As more consequential decision-making power is granted to AI's algorithms, public enthusiasm for AI development has become somewhat offset by calls for regulation and oversight. According to survey results published by Oxford University's Future of Humanity Institute in 2019, 82 percent of Americans mostly or totally agreed that AI and robot technologies require careful management. Among the AI-related issues in need of governmental regulation, respondents expressed the greatest concerns over data privacy and surveillance; cybersecurity and defense; digital manipulation; autonomous weapons and vehicles; and algorithmic value alignment and hiring bias. However, the same survey indicated poor public understandings of AI terminology and the types of industries, programs, and services already deploying AI. The study's authors contend that public awareness and education initiatives should accompany research and regulatory frameworks.
In early 2019 President Donald Trump issued an executive order regarding the development of artificial intelligence technology in the United States. The executive order directed the National Science and Technology Council's (NSTC's) Select Committee on Artificial Intelligence to coordinate an action plan on a comprehensive federal AI initiative. The Select Committee released an update of a 2016 AI Research and Development Plan in June 2019 and outlined eight primary priorities for AI policy. Among the eight strategic priorities are making long-term investments in AI research; understanding and addressing the ethical, legal, and social implications of AI; ensuring safety and security of AI systems; and creating standards and benchmarks for evaluating AI technologies.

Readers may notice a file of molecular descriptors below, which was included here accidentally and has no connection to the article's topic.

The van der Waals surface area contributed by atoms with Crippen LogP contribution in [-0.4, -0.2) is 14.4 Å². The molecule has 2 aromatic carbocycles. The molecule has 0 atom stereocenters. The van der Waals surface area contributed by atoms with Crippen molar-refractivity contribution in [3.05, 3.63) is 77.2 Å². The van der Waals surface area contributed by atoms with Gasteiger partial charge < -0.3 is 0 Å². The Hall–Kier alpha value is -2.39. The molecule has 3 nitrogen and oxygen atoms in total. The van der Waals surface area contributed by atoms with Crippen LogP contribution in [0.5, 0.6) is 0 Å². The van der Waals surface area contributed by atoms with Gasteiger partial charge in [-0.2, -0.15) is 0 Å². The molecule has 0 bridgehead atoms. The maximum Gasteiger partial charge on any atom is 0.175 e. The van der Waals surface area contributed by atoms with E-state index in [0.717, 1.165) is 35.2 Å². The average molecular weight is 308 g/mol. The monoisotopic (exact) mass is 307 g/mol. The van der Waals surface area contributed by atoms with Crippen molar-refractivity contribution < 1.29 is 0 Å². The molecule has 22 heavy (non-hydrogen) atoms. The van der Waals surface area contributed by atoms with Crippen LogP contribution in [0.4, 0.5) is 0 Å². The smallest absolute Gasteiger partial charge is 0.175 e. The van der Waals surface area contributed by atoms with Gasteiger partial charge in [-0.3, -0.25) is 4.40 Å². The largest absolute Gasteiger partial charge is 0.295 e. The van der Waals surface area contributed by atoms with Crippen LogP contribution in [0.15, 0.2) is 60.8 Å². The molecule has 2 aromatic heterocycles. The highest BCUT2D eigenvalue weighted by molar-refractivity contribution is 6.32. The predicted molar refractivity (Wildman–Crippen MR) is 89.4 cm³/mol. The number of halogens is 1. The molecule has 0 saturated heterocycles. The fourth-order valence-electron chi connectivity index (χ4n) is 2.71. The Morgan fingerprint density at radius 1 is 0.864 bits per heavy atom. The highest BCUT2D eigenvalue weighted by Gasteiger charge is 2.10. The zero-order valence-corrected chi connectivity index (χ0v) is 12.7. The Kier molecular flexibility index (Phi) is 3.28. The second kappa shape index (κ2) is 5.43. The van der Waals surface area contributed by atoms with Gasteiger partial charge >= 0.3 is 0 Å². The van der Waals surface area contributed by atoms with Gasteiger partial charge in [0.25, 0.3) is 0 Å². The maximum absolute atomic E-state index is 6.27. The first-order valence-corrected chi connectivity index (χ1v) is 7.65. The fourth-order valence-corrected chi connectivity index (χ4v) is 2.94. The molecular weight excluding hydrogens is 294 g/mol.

Meanwhile, the Growing Artificial Intelligence Through Research (GrAITR) Act was introduced in Congress in April 2019. The bill seeks to mandate the establishment of a comprehensive AI initiative run by independent federal agencies. As part of the White House Office, the NSTC is intended to advise the president on policy positions and exists outside of congressional oversight. The GrAITR Act would task federal agencies with creating and coordinating a National Artificial Intelligence Initiative, which would subject federal AI policy and action to congressional oversight.
Beyond AGI lies the prospect of the technological singularity, the imagined future point at which AI technology advances beyond the human capacity to control it. The singularity depends on a system achieving artificial superintelligence, or an intelligence so sophisticated that it exceeds the understanding of present-day humans. Some technologists such as Google CEO Larry Page extoll the potential unimaginable benefits of such an all-encompassing change in how people live. Alternatively, concerns that artificial superintelligence would lead to human extinction have been raised by other thinkers such as theoretical physicist Stephen Hawking and investor and inventor Elon Musk.